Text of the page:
"Volunteers reported their social class using the MacArthur Scale of Subjective Socioeconomic Status and filled out surveys revealing their attitudes about unprincipled behaviors and greed."

    It is interesting to me that no links were provided for the casual reader to see what the MacArthur Scale is actually measuring. It was not difficult to find online.

    http://www.macses.ucsf.edu/research/psychosocial/subjective.php

    (The two links below are available within the text of the summary on the MacArthur Scale by following the above link, and are only provided separately for quicker reference.)

    SES Ladder: http://www.macses.ucsf.edu/research/psychosocial/usladder.php

    Community Ladder: http://www.macses.ucsf.edu/research/psychosocial/commladder.php

    The SES ladder asks people to rank themselves on a ladder, considering people with the most money, the most education and the most respected jobs. How many of you would rank yourselves somewhere in the upper portion? I would, and it's not because of money. I don't have "a job" right now, and no I'm not independently wealthy. I have a college degree and I think it is "respectable" to be at home taking care of my children. My husband's income would not put us above average in income, but my overall view according to the ranking process they used is that we are above average.

    It doesn't make sense to me to use any of this information to support a conclusion about any group of people. It seems intellectually dishonest to use such studies as evidence against a group of people that was not even specifically included, much less specifically studied. As previously stated, it seems that within the studies indicated, most of the participants were college students

    http://www.pnas.org/content/suppl/2012/02/22/1118373109.DCSupplemental/pnas.201118373SI.pdf (Link to Proceeding of the National Academy of Sciences Supporting Information for these studies. I do not have a subscription to allow me to view all the information, but this information was available to anyone. It is apparent from a number of the questions that they were designed to apply to students.)

    I would caution anyone of intelligence and education -- especially the academic community -- against automatically jumping on the bandwagon of assumption of unethical or greedy tendencies based on these studies -- because once it is widely accepted and supported by the academic community as valid, it would be very difficult for that same community to defend against it being applied, specifically, to them.
     
  16. fulp

    fulp New Member

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    strawman. next.
     
  17. 4consideration

    4consideration Well-Known Member Staff Member Premium Member

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    Please show me where in the studies wealth was considered, except in the observation of a type of vehicle driven?
     
  18. 4consideration

    4consideration Well-Known Member Staff Member Premium Member

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    Wow, you must be one of the fastest readers in the world.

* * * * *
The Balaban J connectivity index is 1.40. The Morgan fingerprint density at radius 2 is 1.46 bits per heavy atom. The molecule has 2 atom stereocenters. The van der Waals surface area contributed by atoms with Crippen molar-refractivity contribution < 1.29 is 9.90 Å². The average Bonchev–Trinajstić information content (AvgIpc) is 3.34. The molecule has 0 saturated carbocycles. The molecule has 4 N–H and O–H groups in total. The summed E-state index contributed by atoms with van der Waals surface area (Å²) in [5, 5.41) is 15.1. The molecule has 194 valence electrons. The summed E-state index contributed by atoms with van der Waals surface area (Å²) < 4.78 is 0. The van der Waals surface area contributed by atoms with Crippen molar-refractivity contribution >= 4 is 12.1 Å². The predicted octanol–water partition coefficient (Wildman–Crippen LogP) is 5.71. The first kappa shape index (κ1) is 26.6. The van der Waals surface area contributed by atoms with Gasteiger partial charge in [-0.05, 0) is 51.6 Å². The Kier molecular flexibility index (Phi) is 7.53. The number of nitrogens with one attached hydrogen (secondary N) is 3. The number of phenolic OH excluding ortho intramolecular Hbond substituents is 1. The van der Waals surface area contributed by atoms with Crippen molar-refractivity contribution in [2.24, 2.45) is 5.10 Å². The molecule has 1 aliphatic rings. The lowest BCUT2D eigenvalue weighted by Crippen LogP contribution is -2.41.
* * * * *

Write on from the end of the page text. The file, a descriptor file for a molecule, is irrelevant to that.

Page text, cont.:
To think that you could read my lengthy post, follow 4 links -- two of which contain 3 pages of text or more -- think about it -- and then reply to my post -- all within 7 minutes of my posting it. That is really quite amazing.

    Or, did you just react to my first sentence? If so, no harm done, why don't you actually read it and think about it this time?
     
    Last edited: Mar 9, 2012
  19. fulp

    fulp New Member

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    91
    What I meant was that nobody is claiming studies as this allow to make assumptions about individuals based on their wealth or power. Which would be silly, isn't the point of checking out statistical distributions, and doesn't make those findings invalid per se. That's your argument in big parts, that stupid people could misuse this and hurt the precious feelings of rich individuals? Well great, then don't tell them about it.

    And in regards to real wealth, what do you propose? You can only do these studies with volunteers, after all. Actually making tests on the very top layer of the rich and powerful isn't even an option. You can ask them, they'll say no, that's that.

    There's something to be said about extrapolation, and having grown up in a town of millionaires (that's not even an exaggeration), I don't see what the problem is with testing students, either. You could do it with 10 year olds actually. But again, you won't find those kids to be volunteered for those studies. And yes, I've known *plenty* of fine upper class peeps. But the general patina of soulessness could still only be missed by a very blind person. But that's just opinions, personal anecdotes and impressions -- so testing is needed.

    Also, the ones about CEO's having a 4 times as high likelyhood to be psychopaths isn't exactly dependant on "wether they imagine themselves to be CEOs", so your objection doesn't apply to that one at all.
     
  20. fulp

    fulp New Member

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    91
    No, I actually do read that fast. I didn't read the links, I responded on your argument you hinge on them, and which is invalid in my books for reasons I pointed out, no matter the content of those links.